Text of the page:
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    From my perspective (which is a mix of real-world EE R&D work and a love for general physics), you should memorize formulas and equations that you use often, so that you don't have to slow down to look them up, and beyond that memorize enough fundamentals so that you can derive other formulas and equations within a reasonable time when you need them (instead of looking them up). Like, I absolutely need to have memorized and ready the values for [tex]\mu_o[/tex] and [tex]\epsilon_o[/tex] and equations for capacitance and characteristic impedance and many other daily things. And I need to have several E&M fundamental equations readily memorized (like the Biot-Savar Law (sp?) ), and I prefer to be able to re-derive things like the s-parameter equations instead of looking them up again.

    But especially with the easy access to the Internet and wiki and google, there are lots of formulas and equations that I don't bother memorizing, like Snell's Law (which I had to wiki a few minutes ago to provide some PF homework question help).

    My advice would be to be sure that you can re-derive important relations when necessary (because you understand how to, and what underlying relations to use), and then decide what you want to have memorized for immediate daily/weekly use, what you want to be able to derive with a few minutes work, and what you use rarely and can wiki for.
     
  12. Jan 18, 2007 #11
    berkeman--I'm sure that in your 3600 posts you have at some point felt that the sometimes people look at formulas without really thinking about them and just struggle to plug any numbers in that sort of work (aka have the right units or something) take a look at post number five in this thread: https://www.physicsforums.com/showthread.php?t=152028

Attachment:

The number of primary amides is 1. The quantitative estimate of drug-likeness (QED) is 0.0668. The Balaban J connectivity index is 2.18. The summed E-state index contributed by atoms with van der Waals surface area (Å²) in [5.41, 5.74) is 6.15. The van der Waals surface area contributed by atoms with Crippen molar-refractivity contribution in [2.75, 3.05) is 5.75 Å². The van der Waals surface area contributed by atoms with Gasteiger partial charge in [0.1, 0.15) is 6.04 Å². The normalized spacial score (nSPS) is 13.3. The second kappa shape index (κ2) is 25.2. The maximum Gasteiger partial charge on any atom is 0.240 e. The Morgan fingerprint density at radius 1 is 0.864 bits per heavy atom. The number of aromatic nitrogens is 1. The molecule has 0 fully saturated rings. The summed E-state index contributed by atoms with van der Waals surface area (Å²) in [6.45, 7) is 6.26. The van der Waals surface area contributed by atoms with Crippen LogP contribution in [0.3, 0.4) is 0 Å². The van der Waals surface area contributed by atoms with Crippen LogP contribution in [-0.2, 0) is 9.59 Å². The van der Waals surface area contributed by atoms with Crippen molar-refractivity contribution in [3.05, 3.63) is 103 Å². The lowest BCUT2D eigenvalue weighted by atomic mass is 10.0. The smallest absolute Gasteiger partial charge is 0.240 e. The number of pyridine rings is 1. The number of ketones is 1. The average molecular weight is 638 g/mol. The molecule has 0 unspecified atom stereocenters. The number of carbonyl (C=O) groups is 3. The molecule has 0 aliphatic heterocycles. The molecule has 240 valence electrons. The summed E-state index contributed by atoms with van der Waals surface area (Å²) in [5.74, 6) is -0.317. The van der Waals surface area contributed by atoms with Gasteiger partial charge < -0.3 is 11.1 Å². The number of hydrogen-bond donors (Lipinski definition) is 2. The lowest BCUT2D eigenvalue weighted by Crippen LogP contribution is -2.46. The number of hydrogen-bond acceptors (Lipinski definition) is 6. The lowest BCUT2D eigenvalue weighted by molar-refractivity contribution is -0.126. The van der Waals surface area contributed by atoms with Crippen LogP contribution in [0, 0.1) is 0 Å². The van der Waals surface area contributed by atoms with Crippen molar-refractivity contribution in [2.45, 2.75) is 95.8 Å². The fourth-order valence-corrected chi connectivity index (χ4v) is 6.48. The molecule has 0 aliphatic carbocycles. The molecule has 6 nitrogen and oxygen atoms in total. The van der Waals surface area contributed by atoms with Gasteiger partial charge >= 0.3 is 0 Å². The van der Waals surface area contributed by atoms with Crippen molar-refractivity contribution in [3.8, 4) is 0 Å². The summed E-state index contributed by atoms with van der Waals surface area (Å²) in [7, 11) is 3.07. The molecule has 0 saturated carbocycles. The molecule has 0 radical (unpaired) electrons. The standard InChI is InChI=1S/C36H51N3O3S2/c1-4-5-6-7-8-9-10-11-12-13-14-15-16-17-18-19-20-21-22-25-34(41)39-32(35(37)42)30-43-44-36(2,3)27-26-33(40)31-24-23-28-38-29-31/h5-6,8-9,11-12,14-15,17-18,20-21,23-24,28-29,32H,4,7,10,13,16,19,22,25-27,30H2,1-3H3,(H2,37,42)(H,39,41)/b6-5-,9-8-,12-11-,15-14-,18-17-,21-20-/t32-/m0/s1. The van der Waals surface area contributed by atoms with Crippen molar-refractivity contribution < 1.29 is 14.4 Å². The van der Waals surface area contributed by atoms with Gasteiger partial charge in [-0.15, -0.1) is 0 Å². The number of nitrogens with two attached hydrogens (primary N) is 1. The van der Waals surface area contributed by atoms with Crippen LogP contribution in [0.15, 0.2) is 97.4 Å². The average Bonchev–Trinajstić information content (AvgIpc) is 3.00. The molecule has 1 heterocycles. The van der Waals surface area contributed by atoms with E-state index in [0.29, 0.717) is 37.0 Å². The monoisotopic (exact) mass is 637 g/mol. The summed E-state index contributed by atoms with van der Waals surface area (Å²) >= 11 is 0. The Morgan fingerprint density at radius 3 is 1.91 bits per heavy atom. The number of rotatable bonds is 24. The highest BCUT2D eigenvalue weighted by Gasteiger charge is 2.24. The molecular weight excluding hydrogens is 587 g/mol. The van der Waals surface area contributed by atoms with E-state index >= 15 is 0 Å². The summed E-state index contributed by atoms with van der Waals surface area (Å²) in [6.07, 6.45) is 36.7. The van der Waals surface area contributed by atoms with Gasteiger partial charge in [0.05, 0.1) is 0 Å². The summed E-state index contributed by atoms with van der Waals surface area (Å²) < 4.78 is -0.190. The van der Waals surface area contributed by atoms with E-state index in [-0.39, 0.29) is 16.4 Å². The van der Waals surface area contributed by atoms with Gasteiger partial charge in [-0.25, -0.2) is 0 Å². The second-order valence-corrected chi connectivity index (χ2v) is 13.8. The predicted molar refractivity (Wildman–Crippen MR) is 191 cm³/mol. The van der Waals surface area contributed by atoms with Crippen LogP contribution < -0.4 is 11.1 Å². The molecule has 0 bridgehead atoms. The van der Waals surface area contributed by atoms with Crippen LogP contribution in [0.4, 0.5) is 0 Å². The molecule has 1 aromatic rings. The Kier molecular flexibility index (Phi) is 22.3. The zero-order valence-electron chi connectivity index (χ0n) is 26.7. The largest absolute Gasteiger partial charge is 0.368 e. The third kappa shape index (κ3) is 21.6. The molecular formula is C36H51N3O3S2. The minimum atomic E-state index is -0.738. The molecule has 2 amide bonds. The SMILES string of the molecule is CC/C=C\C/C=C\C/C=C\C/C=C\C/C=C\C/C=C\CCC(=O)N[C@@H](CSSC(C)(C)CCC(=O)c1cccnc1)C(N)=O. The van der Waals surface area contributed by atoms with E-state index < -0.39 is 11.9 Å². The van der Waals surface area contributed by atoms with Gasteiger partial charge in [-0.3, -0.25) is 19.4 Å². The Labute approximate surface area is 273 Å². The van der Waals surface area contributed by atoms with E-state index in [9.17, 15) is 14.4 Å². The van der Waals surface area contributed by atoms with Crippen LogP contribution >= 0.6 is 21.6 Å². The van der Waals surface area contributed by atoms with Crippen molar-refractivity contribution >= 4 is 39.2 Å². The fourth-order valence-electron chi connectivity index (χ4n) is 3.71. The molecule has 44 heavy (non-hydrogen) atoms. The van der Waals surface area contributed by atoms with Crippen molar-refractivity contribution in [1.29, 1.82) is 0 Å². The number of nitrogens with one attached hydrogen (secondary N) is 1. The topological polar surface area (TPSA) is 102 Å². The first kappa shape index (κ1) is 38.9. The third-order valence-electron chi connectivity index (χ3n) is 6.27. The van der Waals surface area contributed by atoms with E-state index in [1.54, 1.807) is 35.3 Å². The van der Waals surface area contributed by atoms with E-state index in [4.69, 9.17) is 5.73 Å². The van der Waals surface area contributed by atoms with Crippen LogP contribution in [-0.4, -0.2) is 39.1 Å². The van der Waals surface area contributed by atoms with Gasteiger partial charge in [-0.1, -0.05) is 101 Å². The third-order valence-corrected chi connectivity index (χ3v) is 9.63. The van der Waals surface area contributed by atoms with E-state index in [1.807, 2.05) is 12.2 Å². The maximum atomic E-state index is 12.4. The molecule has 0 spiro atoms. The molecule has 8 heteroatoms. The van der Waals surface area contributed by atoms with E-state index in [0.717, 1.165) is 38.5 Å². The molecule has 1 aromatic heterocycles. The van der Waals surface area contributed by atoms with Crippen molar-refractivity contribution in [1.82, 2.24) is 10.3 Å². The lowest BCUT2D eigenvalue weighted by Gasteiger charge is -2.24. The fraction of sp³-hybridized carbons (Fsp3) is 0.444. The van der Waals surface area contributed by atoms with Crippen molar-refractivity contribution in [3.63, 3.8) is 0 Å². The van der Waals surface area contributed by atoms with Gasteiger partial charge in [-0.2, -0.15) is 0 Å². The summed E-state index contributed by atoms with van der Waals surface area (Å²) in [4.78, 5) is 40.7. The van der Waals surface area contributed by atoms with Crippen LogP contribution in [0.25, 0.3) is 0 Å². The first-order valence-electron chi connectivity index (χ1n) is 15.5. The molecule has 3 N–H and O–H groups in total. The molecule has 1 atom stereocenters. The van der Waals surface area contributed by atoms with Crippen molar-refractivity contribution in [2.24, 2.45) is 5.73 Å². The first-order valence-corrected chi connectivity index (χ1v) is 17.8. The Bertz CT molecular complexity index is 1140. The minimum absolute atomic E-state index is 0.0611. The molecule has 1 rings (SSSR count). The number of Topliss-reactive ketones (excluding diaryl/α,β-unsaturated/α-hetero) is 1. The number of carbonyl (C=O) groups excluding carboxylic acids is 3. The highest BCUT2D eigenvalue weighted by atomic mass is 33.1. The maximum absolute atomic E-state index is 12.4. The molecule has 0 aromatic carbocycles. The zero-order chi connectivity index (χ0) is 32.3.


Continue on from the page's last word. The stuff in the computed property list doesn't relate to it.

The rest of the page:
that sort of shows what I mean.
     
  13. Jan 19, 2007 #12
    I'm taking an introductory physics course at my university right now.

    Let me say something about myself: I *hate* memorizing things. I do anything I can to avoid it. I've held on strong to this viewpoint for years but this physics class is starting to change my mind.

    I've spent the semester so far trying very hard to understand everything. I can derive the formulas from thin air now and haven't memorized a thing. But it took me so long to get this understanding that I'm falling way behind in this class and very far behind in all my other classes. At this rate I can't keep up. Everyone else is memorizing and they're doing better than I am. That's BS. These super crunched, 10-week semesters aren't meant for people like me.

    You might say, "well it doesn't take that long to acquire a real understanding." But I would say that it doesn't take YOU that long. I'm not good at physics and neither are most people (i.e. 98% of the population). For us physics takes a long time. Memorizing a few formulas saves a lot of effort. As of right now I do nothing but homework constantly and I'm sick of it. Next chapter I'm just going to memorize the formulas so I have some free time for once and maybe I'll be able to enjoy my life a little bit.

    Also, don't forget that most people taking physics courses are not aspiring to be physicists. For a lot of people, physics is just another class they're forced to take and they just want to get it out of the way.
     
  14. Jan 19, 2007 #13
    i agree 100% with the poster.

    My teacher emphasizes this and makes sure we understand the concepts and then uses a General formula that works for All cases instead of the many special ones that work for each. We don't use a formula in class unless we can derive it somehow.